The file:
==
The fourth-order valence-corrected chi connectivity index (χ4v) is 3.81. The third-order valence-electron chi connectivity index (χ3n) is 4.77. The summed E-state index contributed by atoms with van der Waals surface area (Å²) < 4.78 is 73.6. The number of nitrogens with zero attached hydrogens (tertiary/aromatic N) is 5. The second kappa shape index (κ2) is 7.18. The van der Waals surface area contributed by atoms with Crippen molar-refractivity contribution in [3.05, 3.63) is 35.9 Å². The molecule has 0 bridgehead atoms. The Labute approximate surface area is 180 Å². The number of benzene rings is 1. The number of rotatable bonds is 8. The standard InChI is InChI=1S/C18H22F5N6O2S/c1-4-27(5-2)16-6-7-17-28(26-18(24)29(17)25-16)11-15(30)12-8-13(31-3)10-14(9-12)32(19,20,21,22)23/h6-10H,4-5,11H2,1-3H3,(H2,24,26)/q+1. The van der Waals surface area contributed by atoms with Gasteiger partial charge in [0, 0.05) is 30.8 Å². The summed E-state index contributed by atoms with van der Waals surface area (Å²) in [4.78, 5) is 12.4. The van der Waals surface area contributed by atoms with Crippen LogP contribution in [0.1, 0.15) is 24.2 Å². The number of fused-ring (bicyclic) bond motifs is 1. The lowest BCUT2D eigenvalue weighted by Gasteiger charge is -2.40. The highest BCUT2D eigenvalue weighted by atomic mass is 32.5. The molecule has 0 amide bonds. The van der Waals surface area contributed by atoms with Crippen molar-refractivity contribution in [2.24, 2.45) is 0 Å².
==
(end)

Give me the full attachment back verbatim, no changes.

The fourth-order valence-corrected chi connectivity index (χ4v) is 3.81. The third-order valence-electron chi connectivity index (χ3n) is 4.77. The summed E-state index contributed by atoms with van der Waals surface area (Å²) < 4.78 is 73.6. The number of nitrogens with zero attached hydrogens (tertiary/aromatic N) is 5. The second kappa shape index (κ2) is 7.18. The van der Waals surface area contributed by atoms with Crippen molar-refractivity contribution in [3.05, 3.63) is 35.9 Å². The molecule has 0 bridgehead atoms. The Labute approximate surface area is 180 Å². The number of benzene rings is 1. The number of rotatable bonds is 8. The standard InChI is InChI=1S/C18H22F5N6O2S/c1-4-27(5-2)16-6-7-17-28(26-18(24)29(17)25-16)11-15(30)12-8-13(31-3)10-14(9-12)32(19,20,21,22)23/h6-10H,4-5,11H2,1-3H3,(H2,24,26)/q+1. The van der Waals surface area contributed by atoms with Gasteiger partial charge in [0, 0.05) is 30.8 Å². The summed E-state index contributed by atoms with van der Waals surface area (Å²) in [4.78, 5) is 12.4. The van der Waals surface area contributed by atoms with Crippen LogP contribution in [0.1, 0.15) is 24.2 Å². The number of fused-ring (bicyclic) bond motifs is 1. The lowest BCUT2D eigenvalue weighted by Gasteiger charge is -2.40. The highest BCUT2D eigenvalue weighted by atomic mass is 32.5. The molecule has 0 amide bonds. The van der Waals surface area contributed by atoms with Crippen molar-refractivity contribution in [2.24, 2.45) is 0 Å².